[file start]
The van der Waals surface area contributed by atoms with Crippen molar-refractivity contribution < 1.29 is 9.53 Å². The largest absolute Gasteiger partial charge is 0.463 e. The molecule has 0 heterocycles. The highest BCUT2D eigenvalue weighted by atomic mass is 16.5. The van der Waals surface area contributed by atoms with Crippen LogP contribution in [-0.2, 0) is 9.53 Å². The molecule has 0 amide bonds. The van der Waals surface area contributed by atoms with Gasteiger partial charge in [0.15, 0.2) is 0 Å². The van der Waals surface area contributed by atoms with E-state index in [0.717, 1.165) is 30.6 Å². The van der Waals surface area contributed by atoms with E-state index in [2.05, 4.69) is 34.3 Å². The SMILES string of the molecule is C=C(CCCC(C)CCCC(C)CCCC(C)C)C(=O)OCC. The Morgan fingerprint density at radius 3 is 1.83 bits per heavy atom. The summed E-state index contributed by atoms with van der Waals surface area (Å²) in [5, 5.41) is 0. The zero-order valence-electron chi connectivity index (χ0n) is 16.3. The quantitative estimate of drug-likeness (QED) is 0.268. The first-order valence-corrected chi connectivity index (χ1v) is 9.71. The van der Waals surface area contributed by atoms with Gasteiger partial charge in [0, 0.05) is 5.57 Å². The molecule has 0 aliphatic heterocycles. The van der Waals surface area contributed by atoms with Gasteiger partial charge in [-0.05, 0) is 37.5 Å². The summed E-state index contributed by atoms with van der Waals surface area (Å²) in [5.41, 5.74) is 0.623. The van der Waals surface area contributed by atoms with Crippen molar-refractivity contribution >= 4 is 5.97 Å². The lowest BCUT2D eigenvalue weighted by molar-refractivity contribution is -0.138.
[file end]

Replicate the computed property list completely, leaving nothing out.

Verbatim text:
The van der Waals surface area contributed by atoms with Crippen molar-refractivity contribution < 1.29 is 9.53 Å². The largest absolute Gasteiger partial charge is 0.463 e. The molecule has 0 heterocycles. The highest BCUT2D eigenvalue weighted by atomic mass is 16.5. The van der Waals surface area contributed by atoms with Crippen LogP contribution in [-0.2, 0) is 9.53 Å². The molecule has 0 amide bonds. The van der Waals surface area contributed by atoms with Gasteiger partial charge in [0.15, 0.2) is 0 Å². The van der Waals surface area contributed by atoms with E-state index in [0.717, 1.165) is 30.6 Å². The van der Waals surface area contributed by atoms with E-state index in [2.05, 4.69) is 34.3 Å². The SMILES string of the molecule is C=C(CCCC(C)CCCC(C)CCCC(C)C)C(=O)OCC. The Morgan fingerprint density at radius 3 is 1.83 bits per heavy atom. The summed E-state index contributed by atoms with van der Waals surface area (Å²) in [5, 5.41) is 0. The zero-order valence-electron chi connectivity index (χ0n) is 16.3. The quantitative estimate of drug-likeness (QED) is 0.268. The first-order valence-corrected chi connectivity index (χ1v) is 9.71. The van der Waals surface area contributed by atoms with Gasteiger partial charge in [0, 0.05) is 5.57 Å². The molecule has 0 aliphatic heterocycles. The van der Waals surface area contributed by atoms with Gasteiger partial charge in [-0.05, 0) is 37.5 Å². The summed E-state index contributed by atoms with van der Waals surface area (Å²) in [5.41, 5.74) is 0.623. The van der Waals surface area contributed by atoms with Crippen molar-refractivity contribution >= 4 is 5.97 Å². The lowest BCUT2D eigenvalue weighted by molar-refractivity contribution is -0.138.